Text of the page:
Cycles and the Financial Markets

One of the best insights into human nature may well be financial markets throughout the world. Stock markets are fascinating in their ability to condense into very succinct time periods the cyclical nature of human behavior. While larger social patterns may take decades to play out; within a 10 to 15-year bull to bear cycle, financial markets vividly demonstrate the pendulum swing of the human behavior over time from one extreme to another.

Every lesson of past market history tells us that the cycle from bull to bear, and repeat, is inevitable. There is something in the human psyche that pushes us to extremes, from extreme optimism to extreme pessimism; from overbought to oversold; from rise to fall of enthusiasms.

While the future can never be predicted, all too often it rhymes.  Market data allows one to look back over hundreds of years and across geographic boundaries to trace over and over the transition of investors from optimism to belief, exuberance, and outright greed before the overextended hot investment of the period starts to lose momentum and anxiety sets in. From there, the pattern moves inevitably from denial and fear, to despair.

By accepting the cyclical nature of financial markets, we can put in place plans to mute its impact on one’s net worth and to exploit the opportunities it offers when others despair. This is the rationale and reason for the use of active investment management.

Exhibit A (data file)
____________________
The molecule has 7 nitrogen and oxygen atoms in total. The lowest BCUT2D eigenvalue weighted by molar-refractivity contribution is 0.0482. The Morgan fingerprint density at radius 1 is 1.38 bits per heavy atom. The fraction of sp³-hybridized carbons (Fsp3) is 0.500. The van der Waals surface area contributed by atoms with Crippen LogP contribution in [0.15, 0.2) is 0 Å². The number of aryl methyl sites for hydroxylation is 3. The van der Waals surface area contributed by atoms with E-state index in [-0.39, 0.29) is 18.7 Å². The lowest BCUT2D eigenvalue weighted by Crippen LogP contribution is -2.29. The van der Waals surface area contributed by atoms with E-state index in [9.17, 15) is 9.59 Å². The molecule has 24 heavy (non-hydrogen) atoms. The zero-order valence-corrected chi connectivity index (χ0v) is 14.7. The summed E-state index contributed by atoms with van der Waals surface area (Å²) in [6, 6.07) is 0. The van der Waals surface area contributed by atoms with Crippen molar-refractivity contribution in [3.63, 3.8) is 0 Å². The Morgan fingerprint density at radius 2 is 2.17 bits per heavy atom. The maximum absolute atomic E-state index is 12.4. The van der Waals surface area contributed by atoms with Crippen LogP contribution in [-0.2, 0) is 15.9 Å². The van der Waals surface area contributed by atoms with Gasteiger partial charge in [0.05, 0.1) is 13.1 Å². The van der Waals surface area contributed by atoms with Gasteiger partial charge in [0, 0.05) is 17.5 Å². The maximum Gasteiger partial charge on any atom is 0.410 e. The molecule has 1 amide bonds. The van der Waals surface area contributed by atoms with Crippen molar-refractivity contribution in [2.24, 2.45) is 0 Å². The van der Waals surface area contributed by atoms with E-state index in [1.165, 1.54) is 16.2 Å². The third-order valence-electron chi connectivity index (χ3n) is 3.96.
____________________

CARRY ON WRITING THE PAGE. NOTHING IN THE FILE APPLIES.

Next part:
Investor Sentiment Cycle

Chart: Howard Capital Management, Inc., Market Cycle of Emotions, 2018

“Bulls make money, bears make money, pigs get slaughtered” is an old Wall Street saying that warns investors against letting greed get the better of their judgment. Risk is always a part of the financial markets. There are opportunities to make money in both bull and bear markets, but only if one manages the risk of uncertainty and is willing to admit very early if an investment is not working out as anticipated or the trend is shifting.

Active investment management approaches are never perfect; not every buy or sell decision will be profitable. But the active manager starts with a considerable advantage over passive or buy-and-hold approaches. We know that cycles are a part of investing and that human nature tends to push a trend or belief to extremes, at which point the pendulum begins to swing back to the opposite extreme.  Between those extremes are opportunities for profit – as long as risk is also managed.

To learn more about your investment options and and different investment management approaches, please visit www.myfedlife.com to speak to a financial professional.

MFN 50 (4/25/2018)

Source: 1 Thoughtful Investor, Second Quarter, 2018, “Cycles of Financial Markets.” 2 Howard Capital Management, Inc. Market Cycle of Emotions Chart, 2018.

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